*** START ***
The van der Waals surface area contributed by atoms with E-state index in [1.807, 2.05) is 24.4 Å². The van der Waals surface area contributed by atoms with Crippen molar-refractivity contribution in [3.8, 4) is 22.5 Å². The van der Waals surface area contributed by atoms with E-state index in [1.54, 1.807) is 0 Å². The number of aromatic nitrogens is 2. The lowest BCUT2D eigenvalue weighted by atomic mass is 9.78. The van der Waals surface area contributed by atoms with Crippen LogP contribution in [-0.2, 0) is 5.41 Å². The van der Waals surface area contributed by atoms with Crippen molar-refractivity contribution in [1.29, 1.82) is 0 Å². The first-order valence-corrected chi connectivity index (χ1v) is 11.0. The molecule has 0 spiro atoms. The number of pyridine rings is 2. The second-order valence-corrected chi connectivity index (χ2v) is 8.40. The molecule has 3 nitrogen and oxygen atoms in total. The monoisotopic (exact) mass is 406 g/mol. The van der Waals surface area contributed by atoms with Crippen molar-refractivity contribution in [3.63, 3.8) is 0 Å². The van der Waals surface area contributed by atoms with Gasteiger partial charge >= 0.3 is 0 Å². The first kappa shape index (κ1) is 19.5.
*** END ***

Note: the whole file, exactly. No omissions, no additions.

The van der Waals surface area contributed by atoms with E-state index in [1.807, 2.05) is 24.4 Å². The van der Waals surface area contributed by atoms with Crippen molar-refractivity contribution in [3.8, 4) is 22.5 Å². The van der Waals surface area contributed by atoms with E-state index in [1.54, 1.807) is 0 Å². The number of aromatic nitrogens is 2. The lowest BCUT2D eigenvalue weighted by atomic mass is 9.78. The van der Waals surface area contributed by atoms with Crippen LogP contribution in [-0.2, 0) is 5.41 Å². The van der Waals surface area contributed by atoms with Crippen molar-refractivity contribution in [1.29, 1.82) is 0 Å². The first-order valence-corrected chi connectivity index (χ1v) is 11.0. The molecule has 0 spiro atoms. The number of pyridine rings is 2. The second-order valence-corrected chi connectivity index (χ2v) is 8.40. The molecule has 3 nitrogen and oxygen atoms in total. The monoisotopic (exact) mass is 406 g/mol. The van der Waals surface area contributed by atoms with Crippen molar-refractivity contribution in [3.63, 3.8) is 0 Å². The van der Waals surface area contributed by atoms with Gasteiger partial charge >= 0.3 is 0 Å². The first kappa shape index (κ1) is 19.5.